And that doesn't look awkward at all :o). -- Andrei

Indeed. This just creates a variable, modifies it 'n' times in a loop and then reads the result.
Jul 21 2014
parent reply Andrei Alexandrescu <SeeWebsiteForEmail erdani.org> writes:
On 7/21/14, 3:22 PM, Timon Gehr wrote:
 On 07/21/2014 06:40 AM, Andrei Alexandrescu wrote:
 On 7/20/14, 8:15 PM, Timon Gehr wrote:
 On 07/20/2014 10:50 PM, Walter Bright wrote:
 On 7/20/2014 3:27 AM, Dmitry Olshansky wrote:
 Functional programming is full of simple recursion and it would be
 nice not to
 stack overflow in debug builds.

Traditional FP languages don't have loops, and so must do recursion.

Uh...
 D has loops, even in pure functions,

So does Haskell. import Control.Monad import Control.Monad.ST import Data.STRef factorial :: Integer -> Integer factorial n = runST $ do r <- newSTRef 1 forM_ [1..n] $ \i-> modifySTRef r (*i) readSTRef r main = print $ factorial 5 -- "120"

And that doesn't look awkward at all :o). -- Andrei

Indeed.

Code sucks. It's its own destruction. -- Andrei
Jul 22 2014
parent Timon Gehr <timon.gehr gmx.ch> writes:
On 07/22/2014 05:49 PM, Andrei Alexandrescu wrote:
 On 7/21/14, 3:22 PM, Timon Gehr wrote:
 On 07/21/2014 06:40 AM, Andrei Alexandrescu wrote:
 On 7/20/14, 8:15 PM, Timon Gehr wrote:
 On 07/20/2014 10:50 PM, Walter Bright wrote:
 ...
 D has loops, even in pure functions,

So does Haskell. import Control.Monad import Control.Monad.ST import Data.STRef factorial :: Integer -> Integer factorial n = runST $ do r <- newSTRef 1 forM_ [1..n] $ \i-> modifySTRef r (*i) readSTRef r main = print $ factorial 5 -- "120"

And that doesn't look awkward at all :o). -- Andrei

Indeed.

Code sucks. It's its own destruction. -- Andrei

It is easy to understand and works correctly, but of course this is not a canonical implementation of factorial.
Jul 22 2014
prev sibling next sibling parent reply Walter Bright <newshound2 digitalmars.com> writes:
On 7/20/2014 8:15 PM, Timon Gehr wrote:
 On 07/20/2014 10:50 PM, Walter Bright wrote:
 On 7/20/2014 3:27 AM, Dmitry Olshansky wrote:
 Functional programming is full of simple recursion and it would be
 nice not to
 stack overflow in debug builds.

Traditional FP languages don't have loops, and so must do recursion.

Uh...
 D has loops, even in pure functions,

So does Haskell. import Control.Monad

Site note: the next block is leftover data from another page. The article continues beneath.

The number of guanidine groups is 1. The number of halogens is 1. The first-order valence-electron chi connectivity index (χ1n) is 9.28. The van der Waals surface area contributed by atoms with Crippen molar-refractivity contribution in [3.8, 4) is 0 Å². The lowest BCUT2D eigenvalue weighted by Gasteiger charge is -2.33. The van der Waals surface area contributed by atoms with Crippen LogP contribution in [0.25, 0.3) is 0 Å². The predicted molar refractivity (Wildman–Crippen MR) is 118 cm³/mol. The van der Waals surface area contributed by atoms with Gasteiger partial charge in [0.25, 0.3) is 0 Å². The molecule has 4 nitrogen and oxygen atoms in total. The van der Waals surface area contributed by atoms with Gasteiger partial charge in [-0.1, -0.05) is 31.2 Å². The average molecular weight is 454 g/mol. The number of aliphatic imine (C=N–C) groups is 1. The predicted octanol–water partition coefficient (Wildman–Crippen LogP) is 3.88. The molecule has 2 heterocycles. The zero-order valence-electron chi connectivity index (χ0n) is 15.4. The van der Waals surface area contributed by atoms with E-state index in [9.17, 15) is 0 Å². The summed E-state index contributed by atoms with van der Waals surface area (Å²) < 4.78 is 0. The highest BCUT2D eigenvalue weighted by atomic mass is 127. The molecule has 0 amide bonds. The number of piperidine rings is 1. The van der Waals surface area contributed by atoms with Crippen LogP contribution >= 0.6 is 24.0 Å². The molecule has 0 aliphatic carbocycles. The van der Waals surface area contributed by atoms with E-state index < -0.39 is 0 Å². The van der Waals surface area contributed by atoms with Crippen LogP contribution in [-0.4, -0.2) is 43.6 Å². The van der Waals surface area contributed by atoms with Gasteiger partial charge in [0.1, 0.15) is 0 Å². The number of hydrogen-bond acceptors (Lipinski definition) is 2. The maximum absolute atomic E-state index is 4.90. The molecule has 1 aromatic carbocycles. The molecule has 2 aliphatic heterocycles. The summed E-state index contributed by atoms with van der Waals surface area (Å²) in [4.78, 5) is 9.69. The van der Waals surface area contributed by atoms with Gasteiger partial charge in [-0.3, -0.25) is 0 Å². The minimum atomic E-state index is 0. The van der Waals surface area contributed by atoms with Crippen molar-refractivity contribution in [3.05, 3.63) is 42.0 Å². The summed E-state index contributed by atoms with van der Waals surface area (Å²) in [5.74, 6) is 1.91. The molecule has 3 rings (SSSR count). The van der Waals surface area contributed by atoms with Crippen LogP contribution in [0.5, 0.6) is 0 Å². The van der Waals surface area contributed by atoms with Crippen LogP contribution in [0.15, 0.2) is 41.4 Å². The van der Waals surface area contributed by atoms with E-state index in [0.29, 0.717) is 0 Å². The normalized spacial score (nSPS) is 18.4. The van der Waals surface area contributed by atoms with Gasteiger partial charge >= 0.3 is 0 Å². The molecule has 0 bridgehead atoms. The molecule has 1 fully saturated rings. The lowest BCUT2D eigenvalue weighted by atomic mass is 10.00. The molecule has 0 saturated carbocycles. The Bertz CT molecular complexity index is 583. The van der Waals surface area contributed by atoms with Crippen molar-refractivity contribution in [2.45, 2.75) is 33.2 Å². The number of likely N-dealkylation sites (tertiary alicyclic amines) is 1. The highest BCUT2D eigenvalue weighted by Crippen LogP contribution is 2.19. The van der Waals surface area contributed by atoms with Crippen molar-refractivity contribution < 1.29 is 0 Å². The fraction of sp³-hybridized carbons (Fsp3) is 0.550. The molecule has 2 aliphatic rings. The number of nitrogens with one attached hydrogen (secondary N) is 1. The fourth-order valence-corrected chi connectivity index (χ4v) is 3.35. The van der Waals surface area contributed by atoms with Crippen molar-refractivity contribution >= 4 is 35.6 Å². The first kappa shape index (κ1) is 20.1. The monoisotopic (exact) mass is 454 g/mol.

Uh-oh! Monad! :-)
Jul 20 2014
parent reply Timon Gehr <timon.gehr gmx.ch> writes:
On 07/21/2014 06:56 AM, Walter Bright wrote:
 On 7/20/2014 8:15 PM, Timon Gehr wrote:
 On 07/20/2014 10:50 PM, Walter Bright wrote:
 On 7/20/2014 3:27 AM, Dmitry Olshansky wrote:
 Functional programming is full of simple recursion and it would be
 nice not to
 stack overflow in debug builds.

Traditional FP languages don't have loops, and so must do recursion.

Uh...
 D has loops, even in pure functions,

So does Haskell. import Control.Monad

Uh-oh! Monad! :-)

The example just uses the ST Monad which is quite similar to weakly pure statements in D.
Jul 21 2014
parent reply Walter Bright <newshound2 digitalmars.com> writes:
On 7/21/2014 3:25 PM, Timon Gehr wrote:
 The example just uses the ST Monad which is quite similar to weakly pure
 statements in D.

D doesn't have weakly pure statements - it has weakly pure functions.
Jul 21 2014
parent Timon Gehr <timon.gehr gmx.ch> writes:
On 07/22/2014 05:02 AM, Walter Bright wrote:
 On 7/21/2014 3:25 PM, Timon Gehr wrote:
 The example just uses the ST Monad which is quite similar to weakly pure
 statements in D.

D doesn't have weakly pure statements - it has weakly pure functions.

The type checker distinguishes between statements that are allowed in 'pure'-qualified functions and statements that are not.
Jul 22 2014
prev sibling parent reply Walter Bright <newshound2 digitalmars.com> writes:
On 7/20/2014 8:15 PM, Timon Gehr wrote:
 So does Haskell.

 import Control.Monad
 import Control.Monad.ST
 import Data.STRef

 factorial :: Integer -> Integer